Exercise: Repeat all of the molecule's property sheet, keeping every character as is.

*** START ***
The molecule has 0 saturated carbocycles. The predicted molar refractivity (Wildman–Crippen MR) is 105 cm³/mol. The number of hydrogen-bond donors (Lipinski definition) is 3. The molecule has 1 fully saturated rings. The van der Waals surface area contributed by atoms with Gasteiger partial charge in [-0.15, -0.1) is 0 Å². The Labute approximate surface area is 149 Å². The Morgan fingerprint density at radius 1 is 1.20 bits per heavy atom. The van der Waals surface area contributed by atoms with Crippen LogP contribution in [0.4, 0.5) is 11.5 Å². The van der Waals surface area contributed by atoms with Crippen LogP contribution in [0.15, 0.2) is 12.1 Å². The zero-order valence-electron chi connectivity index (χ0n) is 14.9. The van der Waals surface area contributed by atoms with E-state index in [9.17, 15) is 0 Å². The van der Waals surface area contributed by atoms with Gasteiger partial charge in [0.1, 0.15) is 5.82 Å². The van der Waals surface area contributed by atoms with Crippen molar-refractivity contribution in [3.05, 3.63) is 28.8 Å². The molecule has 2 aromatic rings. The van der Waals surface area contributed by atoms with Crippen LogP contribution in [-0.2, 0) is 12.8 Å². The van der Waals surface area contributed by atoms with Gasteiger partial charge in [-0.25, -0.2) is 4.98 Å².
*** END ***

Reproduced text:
The molecule has 0 saturated carbocycles. The predicted molar refractivity (Wildman–Crippen MR) is 105 cm³/mol. The number of hydrogen-bond donors (Lipinski definition) is 3. The molecule has 1 fully saturated rings. The van der Waals surface area contributed by atoms with Gasteiger partial charge in [-0.15, -0.1) is 0 Å². The Labute approximate surface area is 149 Å². The Morgan fingerprint density at radius 1 is 1.20 bits per heavy atom. The van der Waals surface area contributed by atoms with Crippen LogP contribution in [0.4, 0.5) is 11.5 Å². The van der Waals surface area contributed by atoms with Crippen LogP contribution in [0.15, 0.2) is 12.1 Å². The zero-order valence-electron chi connectivity index (χ0n) is 14.9. The van der Waals surface area contributed by atoms with E-state index in [9.17, 15) is 0 Å². The van der Waals surface area contributed by atoms with Gasteiger partial charge in [0.1, 0.15) is 5.82 Å². The van der Waals surface area contributed by atoms with Crippen molar-refractivity contribution in [3.05, 3.63) is 28.8 Å². The molecule has 2 aromatic rings. The van der Waals surface area contributed by atoms with Crippen LogP contribution in [-0.2, 0) is 12.8 Å². The van der Waals surface area contributed by atoms with Gasteiger partial charge in [-0.25, -0.2) is 4.98 Å².